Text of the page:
What will happen to Iraq’s Christian ethnic minorities when the Americans leave?
Chaldeans and Assyrians once ruled great empires from Babylon and Nineveh respectively. Their Christian institutions are among the oldest in the world. Their language is the world’s closest to the Aramaic that Jesus spoke. Their Syriac New Testament is the oldest of all New Testament translation traditions.
Even after the 7th century Arab invasions, they maintained regional majorities and cultural dominance until the 13-14th century withdrawal of invading Mongols with whom they had sympathized against Arabs rulers.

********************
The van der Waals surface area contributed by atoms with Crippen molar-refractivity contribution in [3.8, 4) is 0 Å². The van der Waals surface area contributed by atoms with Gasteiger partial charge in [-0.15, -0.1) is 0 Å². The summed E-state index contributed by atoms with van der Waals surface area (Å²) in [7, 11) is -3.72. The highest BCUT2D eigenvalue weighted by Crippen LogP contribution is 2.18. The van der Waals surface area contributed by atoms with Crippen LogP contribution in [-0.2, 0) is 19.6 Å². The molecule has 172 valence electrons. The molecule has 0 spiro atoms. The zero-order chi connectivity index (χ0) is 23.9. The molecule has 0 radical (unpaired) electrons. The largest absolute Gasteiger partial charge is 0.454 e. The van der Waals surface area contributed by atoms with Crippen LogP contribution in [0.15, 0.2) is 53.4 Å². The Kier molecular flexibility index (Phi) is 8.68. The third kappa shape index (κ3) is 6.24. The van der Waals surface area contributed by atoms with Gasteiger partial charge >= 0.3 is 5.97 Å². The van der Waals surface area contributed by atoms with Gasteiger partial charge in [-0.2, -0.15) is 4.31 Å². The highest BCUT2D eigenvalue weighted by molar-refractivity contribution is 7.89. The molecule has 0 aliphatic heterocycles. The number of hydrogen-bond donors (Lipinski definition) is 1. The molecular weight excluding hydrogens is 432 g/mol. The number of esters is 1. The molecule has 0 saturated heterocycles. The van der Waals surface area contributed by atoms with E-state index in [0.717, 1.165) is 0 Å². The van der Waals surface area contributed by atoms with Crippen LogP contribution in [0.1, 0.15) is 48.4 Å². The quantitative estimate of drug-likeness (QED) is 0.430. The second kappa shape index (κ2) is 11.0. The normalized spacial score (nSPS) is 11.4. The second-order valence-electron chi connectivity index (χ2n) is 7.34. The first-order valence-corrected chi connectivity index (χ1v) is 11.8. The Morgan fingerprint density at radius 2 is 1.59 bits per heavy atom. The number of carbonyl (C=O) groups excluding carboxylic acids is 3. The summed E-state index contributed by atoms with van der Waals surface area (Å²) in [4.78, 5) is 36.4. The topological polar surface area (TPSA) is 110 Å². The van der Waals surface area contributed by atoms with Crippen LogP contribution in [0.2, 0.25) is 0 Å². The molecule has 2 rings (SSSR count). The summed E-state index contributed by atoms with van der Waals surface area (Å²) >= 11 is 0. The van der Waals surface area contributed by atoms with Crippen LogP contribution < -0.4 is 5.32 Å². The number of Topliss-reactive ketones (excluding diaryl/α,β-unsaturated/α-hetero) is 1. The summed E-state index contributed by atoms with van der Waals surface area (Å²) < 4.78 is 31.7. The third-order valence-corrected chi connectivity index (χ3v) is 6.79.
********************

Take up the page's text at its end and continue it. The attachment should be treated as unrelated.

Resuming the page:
In the ensuing backlash of persecution they became a minority. In the early 20th century, they allied with the colonizing British. Then, they were halved in size and influence again in persecutions that followed the British withdrawal.
All of this history jumps from the pages of Philip Jenkin’s new book, The Lost History of Christianity.
Less obvious may be how Iraq’s ethnic Christian minorities may also have only themselves to blame. After all, they’ve had over a thousand years of living among Arabs in which to convert them. Today that job is falling to others.
In the video clip (above) pay close attention to the final interview with one of Iraq’s ethnic minority Christian leaders. If he speaks for the consensus in the historic minority church that is in Iraq, then that might explain why they are being removed from the Middle Eastern scene.